Making tunnels for mason bees

Whether you are on a budget, or wish to recycle paper to test for mason bees, here’s a how-to photo-montage:

Mason bee parcel-paper nesting straws

Mason bee nesting straws made from parcel paper.

It takes less than a couple of minutes to make one tube + then you block one end with moist mud from the garden.  It’s a great evening activity in winter months and an opportunity to educate young people about nature and the marvellous events that occur in spring.

…and here’s proof that it works:

Osmia rufa (mason bee) nesting in paper straws

A mason bee – Osmia rufa – nesting in home-made parcel paper straws.

When you unroll the tubes to access the cocoons in the autumn to clean out anything that will prevent their emergence (like dead cells, mites or parasites) a perfect tube will look something like this :

Mason bee cocoons in paper-nesting straws

Mason bee cocoons in home-made paper-nesting straws – before and after unrolling the paper.

In the image (above) you see that nectar does seep/wick into the paper, however the lower part of the image shows that the cocoons will successfully develop without any problem.

Just one note of caution - as in natural tunnels, any mason bee cells located paper-straws, cardboard tunnels or reed tunnels will be subject to the attack of Chalcid wasps after the spring. 

This then means at the end of May or beginning of June when the female bees have finished nesting, you should gently move the completed blocked tunnels out of reach of these solitary wasps. You can put them anywhere warm even in the house so that the developing larvae eating the pollen inside their cells are protected (for example, I put them inside my bedroom on a high shelf, out of the way). 

They develop perfectly in the summer warmth of the house and the bonus is that mason bee pollen mites (not the same as bed or honey bee mites) won’t multiply in constant dry warmth, so you’ll have less of them when you check the tunnels in the autumn.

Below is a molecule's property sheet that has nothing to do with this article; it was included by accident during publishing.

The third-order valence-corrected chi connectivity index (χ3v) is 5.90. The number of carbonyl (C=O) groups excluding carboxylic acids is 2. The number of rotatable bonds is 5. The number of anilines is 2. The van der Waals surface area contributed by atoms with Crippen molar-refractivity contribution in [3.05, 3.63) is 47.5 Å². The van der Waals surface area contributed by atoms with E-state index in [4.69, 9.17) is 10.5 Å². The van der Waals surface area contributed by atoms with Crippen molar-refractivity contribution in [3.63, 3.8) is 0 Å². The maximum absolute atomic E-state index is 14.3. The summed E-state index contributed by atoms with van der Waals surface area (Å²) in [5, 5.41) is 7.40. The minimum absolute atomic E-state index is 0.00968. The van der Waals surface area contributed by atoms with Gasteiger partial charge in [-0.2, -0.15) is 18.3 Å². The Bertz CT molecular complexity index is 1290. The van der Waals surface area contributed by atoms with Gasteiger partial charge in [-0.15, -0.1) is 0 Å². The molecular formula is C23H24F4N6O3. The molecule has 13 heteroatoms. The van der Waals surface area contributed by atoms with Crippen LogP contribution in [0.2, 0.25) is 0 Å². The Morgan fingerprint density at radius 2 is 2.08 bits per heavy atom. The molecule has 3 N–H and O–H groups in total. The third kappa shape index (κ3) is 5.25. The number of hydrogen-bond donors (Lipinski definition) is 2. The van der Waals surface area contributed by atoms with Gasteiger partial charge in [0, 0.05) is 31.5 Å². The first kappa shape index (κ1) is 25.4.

However, if you leave the nested tunnels out in June you may find this:

Chalcid wasp kill young mason bees

Chalcid wasps kill young mason bees – note white holes in paper a sign that wasps have eaten larvae and emerged.

So time to help the bees, but thoughtfully.  Go find some parcel paper or recycle those old office envelopes !

Posted in nesting habitats, paper straws, Questions & Answers, solitary bees | 26 Comments

Want to raise mason bees?

Here’s a visual report card so far on 5 projects of local people who’ve wanted to raise mason bees that I posted up a couple of months ago on the Facebook page:
Mason bee starter project report cards

Just over 40 people liked it and it was shared 16 times, so I was pleased the information was useful. The point of putting the photo together was to demonstrate:

  1. The value of putting out a block to test – none of these people started with any bee cocoons
  2. The value of having accessible tunnels (and the proof as why you have them – project#1)
  3. The interesting finding that for the orchard sited within the industrial zone (#3), absence of nesting suggested that industrial zone was a totally sterile area, probably where pesticides were used to keep things no greener than just grass.

At a later date, I’ll share further on my current attitude on cocoon sales and that I prefer to test for and work with the biodiversity of bees present in the local environment.

Posted in bee emergence, Cocoon harvest, learning curve | 5 Comments

Drilling holes in logs for Mason Bees

I put up a poster on the  page today to show solitary bee fans five starter projects that I have monitored over the last few years.  I entitled it a ‘Report card’ on the different successes or otherwise. What was great was that I also got three people suggesting they were seriously interested in taking up the hobby for next spring. You can see the report card picture on people who want to raise mason bees.